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Pain as a 'social glue': Suffering isn't fun, but at least you can make friends

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Sharing painful experiences can create feelings of solidarity within a group, acting as a kind of "social glue" that fosters cohesion, Australian researchers say.

Despite being an unpleasant experience, a painful episode experienced by a group together can have social consequences of a positive nature, psychological researchers at the University of New South Wales say.

"Our findings show that pain is a particularly powerful ingredient in producing bonding and cooperation between those who share painful experiences," says research leader Brock Bastian. "The findings shed light on why camaraderie may develop between soldiers or others who share difficult and painful experiences."

Bastian and his colleagues conducted a series of experiments on volunteer undergraduates at the university to analyze links between pain and subsequent social bonding.

In one, 54 students were randomly assigned to two versions of a task involving submerging their hands in a bucket full of water to retrieve and remove a number of metal balls lying at its bottom.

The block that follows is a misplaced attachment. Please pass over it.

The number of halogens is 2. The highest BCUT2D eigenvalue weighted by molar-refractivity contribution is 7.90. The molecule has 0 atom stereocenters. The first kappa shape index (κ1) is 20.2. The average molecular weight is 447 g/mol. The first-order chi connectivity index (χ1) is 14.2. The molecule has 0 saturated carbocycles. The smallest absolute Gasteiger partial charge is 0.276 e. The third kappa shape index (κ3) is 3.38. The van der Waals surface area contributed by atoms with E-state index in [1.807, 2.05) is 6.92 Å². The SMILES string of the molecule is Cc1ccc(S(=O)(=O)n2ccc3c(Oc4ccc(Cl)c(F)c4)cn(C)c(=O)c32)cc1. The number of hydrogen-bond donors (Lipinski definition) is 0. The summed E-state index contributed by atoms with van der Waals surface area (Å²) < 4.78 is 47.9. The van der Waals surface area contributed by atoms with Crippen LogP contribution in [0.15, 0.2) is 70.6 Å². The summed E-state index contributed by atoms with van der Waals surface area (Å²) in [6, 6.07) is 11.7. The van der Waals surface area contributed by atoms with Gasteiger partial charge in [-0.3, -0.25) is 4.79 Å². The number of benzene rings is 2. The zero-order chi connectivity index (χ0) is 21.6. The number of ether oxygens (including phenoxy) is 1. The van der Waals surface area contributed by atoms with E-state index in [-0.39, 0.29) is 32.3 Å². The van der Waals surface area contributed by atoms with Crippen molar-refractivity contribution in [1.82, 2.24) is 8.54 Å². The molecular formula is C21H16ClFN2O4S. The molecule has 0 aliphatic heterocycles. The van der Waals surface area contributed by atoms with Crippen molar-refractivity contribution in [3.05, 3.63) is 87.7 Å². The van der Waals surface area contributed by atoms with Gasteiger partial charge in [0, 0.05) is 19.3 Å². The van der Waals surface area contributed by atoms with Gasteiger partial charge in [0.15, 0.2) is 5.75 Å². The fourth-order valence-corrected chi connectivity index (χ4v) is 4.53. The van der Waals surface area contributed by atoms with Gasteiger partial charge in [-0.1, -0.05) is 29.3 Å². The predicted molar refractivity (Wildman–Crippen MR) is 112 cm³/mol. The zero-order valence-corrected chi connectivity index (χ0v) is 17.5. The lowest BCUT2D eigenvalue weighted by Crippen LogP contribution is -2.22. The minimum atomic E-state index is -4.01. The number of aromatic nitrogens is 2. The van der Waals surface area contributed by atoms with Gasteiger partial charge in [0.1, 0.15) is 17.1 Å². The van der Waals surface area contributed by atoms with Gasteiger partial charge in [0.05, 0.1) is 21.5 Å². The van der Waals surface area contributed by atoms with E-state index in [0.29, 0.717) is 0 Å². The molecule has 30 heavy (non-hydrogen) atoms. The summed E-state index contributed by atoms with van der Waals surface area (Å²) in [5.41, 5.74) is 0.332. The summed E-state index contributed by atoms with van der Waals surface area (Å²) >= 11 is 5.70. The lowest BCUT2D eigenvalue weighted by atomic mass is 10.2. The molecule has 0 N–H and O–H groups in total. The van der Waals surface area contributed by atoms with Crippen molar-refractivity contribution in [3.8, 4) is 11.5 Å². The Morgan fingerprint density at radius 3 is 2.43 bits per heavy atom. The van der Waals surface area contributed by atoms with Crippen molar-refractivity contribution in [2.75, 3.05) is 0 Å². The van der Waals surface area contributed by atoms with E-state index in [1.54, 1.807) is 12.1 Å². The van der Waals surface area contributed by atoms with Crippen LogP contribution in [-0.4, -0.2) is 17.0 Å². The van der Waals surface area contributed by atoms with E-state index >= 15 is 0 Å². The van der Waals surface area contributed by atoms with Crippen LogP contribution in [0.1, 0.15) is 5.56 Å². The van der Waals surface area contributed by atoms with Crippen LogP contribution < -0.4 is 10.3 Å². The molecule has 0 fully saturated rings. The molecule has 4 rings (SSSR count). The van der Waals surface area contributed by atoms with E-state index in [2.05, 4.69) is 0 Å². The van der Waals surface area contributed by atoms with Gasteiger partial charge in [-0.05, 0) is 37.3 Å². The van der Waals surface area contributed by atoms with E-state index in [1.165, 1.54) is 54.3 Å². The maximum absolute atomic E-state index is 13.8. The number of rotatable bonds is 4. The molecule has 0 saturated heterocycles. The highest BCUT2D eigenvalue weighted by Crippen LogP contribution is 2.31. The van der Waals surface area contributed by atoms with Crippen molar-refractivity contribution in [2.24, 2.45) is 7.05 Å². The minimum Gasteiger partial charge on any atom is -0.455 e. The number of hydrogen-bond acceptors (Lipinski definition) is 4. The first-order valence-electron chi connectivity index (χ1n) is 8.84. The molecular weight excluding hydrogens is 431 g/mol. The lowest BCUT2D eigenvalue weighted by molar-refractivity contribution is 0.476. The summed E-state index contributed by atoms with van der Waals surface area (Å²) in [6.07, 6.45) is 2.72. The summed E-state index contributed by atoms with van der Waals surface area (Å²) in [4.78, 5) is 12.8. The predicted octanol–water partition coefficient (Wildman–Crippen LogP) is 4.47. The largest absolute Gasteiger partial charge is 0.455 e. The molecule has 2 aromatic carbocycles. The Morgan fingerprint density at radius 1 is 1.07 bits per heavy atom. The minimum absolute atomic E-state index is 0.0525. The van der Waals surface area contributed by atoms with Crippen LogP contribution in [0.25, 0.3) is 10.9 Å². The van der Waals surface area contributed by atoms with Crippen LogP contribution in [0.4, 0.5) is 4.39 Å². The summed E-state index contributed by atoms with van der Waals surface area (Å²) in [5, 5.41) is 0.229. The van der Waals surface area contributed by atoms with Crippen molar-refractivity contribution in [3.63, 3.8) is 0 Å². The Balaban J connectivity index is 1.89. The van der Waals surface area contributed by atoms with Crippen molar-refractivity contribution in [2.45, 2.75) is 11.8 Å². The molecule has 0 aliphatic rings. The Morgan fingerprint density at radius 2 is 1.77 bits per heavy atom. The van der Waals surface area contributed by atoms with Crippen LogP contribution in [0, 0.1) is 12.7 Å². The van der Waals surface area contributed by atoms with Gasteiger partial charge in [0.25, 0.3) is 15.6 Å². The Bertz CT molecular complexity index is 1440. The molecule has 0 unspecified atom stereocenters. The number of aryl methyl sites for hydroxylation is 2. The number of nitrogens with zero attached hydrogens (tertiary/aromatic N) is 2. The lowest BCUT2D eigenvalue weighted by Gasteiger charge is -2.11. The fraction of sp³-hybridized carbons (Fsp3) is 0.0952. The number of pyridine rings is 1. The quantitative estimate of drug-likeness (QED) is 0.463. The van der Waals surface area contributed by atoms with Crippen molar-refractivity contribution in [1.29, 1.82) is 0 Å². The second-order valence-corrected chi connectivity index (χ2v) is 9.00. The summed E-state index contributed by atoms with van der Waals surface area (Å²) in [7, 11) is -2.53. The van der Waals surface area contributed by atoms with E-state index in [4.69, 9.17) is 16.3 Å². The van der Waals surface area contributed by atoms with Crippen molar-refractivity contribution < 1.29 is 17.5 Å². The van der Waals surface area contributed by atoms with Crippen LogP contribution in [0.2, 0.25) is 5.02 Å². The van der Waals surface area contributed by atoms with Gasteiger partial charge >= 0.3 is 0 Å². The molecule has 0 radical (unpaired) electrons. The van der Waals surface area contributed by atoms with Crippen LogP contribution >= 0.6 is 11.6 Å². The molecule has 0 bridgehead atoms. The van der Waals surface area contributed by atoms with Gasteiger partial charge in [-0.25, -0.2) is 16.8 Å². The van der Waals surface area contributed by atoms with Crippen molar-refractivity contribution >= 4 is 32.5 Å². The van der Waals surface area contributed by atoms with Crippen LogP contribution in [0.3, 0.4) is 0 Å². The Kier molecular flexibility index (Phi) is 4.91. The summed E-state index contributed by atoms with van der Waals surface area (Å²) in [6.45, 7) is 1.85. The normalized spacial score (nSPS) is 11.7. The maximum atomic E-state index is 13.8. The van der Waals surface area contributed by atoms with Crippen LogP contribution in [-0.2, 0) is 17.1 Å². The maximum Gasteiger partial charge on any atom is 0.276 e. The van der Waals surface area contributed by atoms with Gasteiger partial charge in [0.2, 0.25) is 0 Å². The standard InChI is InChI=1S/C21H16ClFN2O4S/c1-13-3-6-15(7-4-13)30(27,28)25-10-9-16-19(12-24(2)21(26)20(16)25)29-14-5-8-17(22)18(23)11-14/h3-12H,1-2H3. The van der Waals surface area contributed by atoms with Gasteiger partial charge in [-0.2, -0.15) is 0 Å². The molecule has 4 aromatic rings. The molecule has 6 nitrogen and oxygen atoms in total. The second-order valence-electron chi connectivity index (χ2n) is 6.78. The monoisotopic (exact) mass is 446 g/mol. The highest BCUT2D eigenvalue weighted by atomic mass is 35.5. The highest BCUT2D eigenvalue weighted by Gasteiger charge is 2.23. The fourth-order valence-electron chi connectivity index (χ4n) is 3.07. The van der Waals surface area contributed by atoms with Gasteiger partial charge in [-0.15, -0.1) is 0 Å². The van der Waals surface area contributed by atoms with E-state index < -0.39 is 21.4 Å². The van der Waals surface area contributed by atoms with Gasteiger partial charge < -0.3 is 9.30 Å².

For one group the water in the bucket was painfully cold; for the other the water was at room temperature.

After some similar tasks that were also either painful or not, depending on which group they were in, the participants were asked to rate statements describing their group, such as "I feel part of this group of participants," of "I feel a sense of loyalty to the other participants."

Students who were given the pain-inducing tasks expressed a greater level of bonding with their group than those performing the pain-free forms of the same task, the researchers reported.

Since the groups were put together by random assignment, they possessed no other kind of shared identity apart from their task-related experiences, they said.

"This finding puts the 'pain as social glue' hypothesis to a rigorous test, highlighting that people not only feel closer to others, but are willing to risk their own outcomes to benefit the group," says Bastian.

Pain fosters cooperation, the researchers suggest, because it captures a person's attention and focuses their awareness, and if they are in a group experiencing it together then their fellow sufferers become important to them.

"Sharing pain therefore is an especially powerful form of shared experience," the researchers report, because it "promotes bonding, solidarity, and, ultimately, cooperation."

The findings may provide insights into the many practices around the world -- social, religious, even sexual -- in which some component of pain is involved, they say.

"Pain, it seems, has the capacity to act as social glue, building cooperation within novel social collectives," they conclude.

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